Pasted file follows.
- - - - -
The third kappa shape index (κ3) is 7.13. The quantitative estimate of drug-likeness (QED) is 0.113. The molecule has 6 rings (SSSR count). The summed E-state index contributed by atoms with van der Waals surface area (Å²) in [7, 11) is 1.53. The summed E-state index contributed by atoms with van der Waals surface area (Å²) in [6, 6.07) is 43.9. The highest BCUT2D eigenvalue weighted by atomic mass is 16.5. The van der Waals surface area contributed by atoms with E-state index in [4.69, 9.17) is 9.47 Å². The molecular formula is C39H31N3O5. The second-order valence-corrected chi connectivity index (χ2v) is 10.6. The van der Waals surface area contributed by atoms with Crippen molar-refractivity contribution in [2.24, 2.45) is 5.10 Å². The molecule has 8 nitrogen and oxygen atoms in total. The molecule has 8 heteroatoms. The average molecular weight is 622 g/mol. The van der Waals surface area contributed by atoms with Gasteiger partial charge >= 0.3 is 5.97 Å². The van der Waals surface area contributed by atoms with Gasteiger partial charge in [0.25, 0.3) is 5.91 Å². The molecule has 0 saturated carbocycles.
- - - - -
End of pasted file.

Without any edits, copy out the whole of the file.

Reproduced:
The third kappa shape index (κ3) is 7.13. The quantitative estimate of drug-likeness (QED) is 0.113. The molecule has 6 rings (SSSR count). The summed E-state index contributed by atoms with van der Waals surface area (Å²) in [7, 11) is 1.53. The summed E-state index contributed by atoms with van der Waals surface area (Å²) in [6, 6.07) is 43.9. The highest BCUT2D eigenvalue weighted by atomic mass is 16.5. The van der Waals surface area contributed by atoms with E-state index in [4.69, 9.17) is 9.47 Å². The molecular formula is C39H31N3O5. The second-order valence-corrected chi connectivity index (χ2v) is 10.6. The van der Waals surface area contributed by atoms with Crippen molar-refractivity contribution in [2.24, 2.45) is 5.10 Å². The molecule has 8 nitrogen and oxygen atoms in total. The molecule has 8 heteroatoms. The average molecular weight is 622 g/mol. The van der Waals surface area contributed by atoms with Gasteiger partial charge >= 0.3 is 5.97 Å². The van der Waals surface area contributed by atoms with Gasteiger partial charge in [0.25, 0.3) is 5.91 Å². The molecule has 0 saturated carbocycles.